News Corp Australia’s lifestyle publishing business NewsLifeMedia has taken full ownership of delicious magazine with plans to reposition the food brand with a greater focus on lifestyle and a renewed commercial focus on events and editorial content.
NewsLifeMedia brand strategy director Dennis Michael said the takeover had given the company an opportunity to look at the delicious editorial strategy and in turn, new commercial opportunities “across categories we haven’t explored before”.
NewsLifeMedia had published the magazine under licence from ABC for the past 13 years.
Under sole ownership, the brand will take on a broader lifestyle and luxury focus, as well as its food content.
A new website, delicious.com.au, is set to launch in the coming months, which will take a more current news and pop culture angle compared to the print edition.
The March 2015 magazine released this week carries a new design and editorial content. Each issue will now carry a monthly theme and more lifestyle content than before, including “food escape” travel features and lifestyle news pages.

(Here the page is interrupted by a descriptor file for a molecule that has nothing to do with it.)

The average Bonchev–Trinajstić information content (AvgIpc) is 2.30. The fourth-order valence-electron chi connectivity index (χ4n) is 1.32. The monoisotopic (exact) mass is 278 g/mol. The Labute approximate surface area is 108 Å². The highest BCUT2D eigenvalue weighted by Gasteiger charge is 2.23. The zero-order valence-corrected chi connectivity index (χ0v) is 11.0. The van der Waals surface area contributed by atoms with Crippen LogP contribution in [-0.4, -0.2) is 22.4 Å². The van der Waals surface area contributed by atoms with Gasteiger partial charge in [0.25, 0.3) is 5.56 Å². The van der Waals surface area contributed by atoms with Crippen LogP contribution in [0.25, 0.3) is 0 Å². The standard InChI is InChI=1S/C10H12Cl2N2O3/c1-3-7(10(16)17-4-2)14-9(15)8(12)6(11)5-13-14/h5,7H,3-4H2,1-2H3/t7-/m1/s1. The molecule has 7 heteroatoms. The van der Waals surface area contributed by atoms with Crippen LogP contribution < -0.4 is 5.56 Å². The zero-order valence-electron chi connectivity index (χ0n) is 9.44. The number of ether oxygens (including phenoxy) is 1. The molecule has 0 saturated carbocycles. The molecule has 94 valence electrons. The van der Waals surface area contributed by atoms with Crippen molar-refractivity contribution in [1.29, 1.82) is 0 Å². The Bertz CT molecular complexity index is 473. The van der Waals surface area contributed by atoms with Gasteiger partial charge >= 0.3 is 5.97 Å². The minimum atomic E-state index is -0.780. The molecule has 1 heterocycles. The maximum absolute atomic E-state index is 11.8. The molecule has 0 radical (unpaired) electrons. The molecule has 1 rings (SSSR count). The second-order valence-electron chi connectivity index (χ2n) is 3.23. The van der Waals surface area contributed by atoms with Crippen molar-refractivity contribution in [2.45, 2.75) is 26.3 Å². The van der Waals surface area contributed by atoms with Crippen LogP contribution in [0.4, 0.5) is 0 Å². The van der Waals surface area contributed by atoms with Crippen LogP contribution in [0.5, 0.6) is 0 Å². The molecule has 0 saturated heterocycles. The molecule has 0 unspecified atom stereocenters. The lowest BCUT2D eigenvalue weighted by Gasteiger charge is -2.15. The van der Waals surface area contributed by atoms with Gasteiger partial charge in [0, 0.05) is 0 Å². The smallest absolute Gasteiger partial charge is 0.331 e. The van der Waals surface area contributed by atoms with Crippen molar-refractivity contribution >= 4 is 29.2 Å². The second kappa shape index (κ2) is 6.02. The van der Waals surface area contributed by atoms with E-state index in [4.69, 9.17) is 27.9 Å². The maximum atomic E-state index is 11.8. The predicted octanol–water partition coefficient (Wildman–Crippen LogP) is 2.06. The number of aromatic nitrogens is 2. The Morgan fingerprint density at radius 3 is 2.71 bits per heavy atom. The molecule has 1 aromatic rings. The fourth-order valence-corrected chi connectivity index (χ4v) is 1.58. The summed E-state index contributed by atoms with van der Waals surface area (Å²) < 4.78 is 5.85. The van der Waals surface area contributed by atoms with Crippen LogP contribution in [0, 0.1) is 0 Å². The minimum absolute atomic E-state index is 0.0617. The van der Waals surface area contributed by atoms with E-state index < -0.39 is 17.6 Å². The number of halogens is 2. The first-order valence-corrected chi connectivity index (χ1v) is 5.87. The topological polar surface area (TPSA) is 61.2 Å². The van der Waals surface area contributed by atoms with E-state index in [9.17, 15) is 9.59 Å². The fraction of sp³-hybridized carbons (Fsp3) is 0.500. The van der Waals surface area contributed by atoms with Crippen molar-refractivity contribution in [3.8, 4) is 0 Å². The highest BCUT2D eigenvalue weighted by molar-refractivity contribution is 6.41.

Longer form features will also appear in the new magazine along with new regular contributors including Matt Moran, Silvia Colloca and Mike McEnearney joining the core team of Jill Dupleix, Jamie Oliver, Matt Preston and Valli Little.
Delicious also will allow advertising clients access to editorial content for the first time under a content marketing arrangement, which can be used in the client’s own channels.
Events were also a key focus for the brand, with a series of delicious. Next Gen Dinners to be hosted at six restaurants around Australia with young celebrity chefs.
Delicious magazine is the third highest-selling food magazine overall, with a readership of 666,000. Its circulation grew by 37.3 per cent year-on-year in December 2014, with a total masthead audit of 93,952 sales per month – 92,147 copies of the print magazine and 2805 digital sales.
According to emma (Enhanced Media Metrics Australia), NewsLifeMedia’s print and digital assets collectively reach 8.3 million people, or 47 per cent of the population over the age of 14.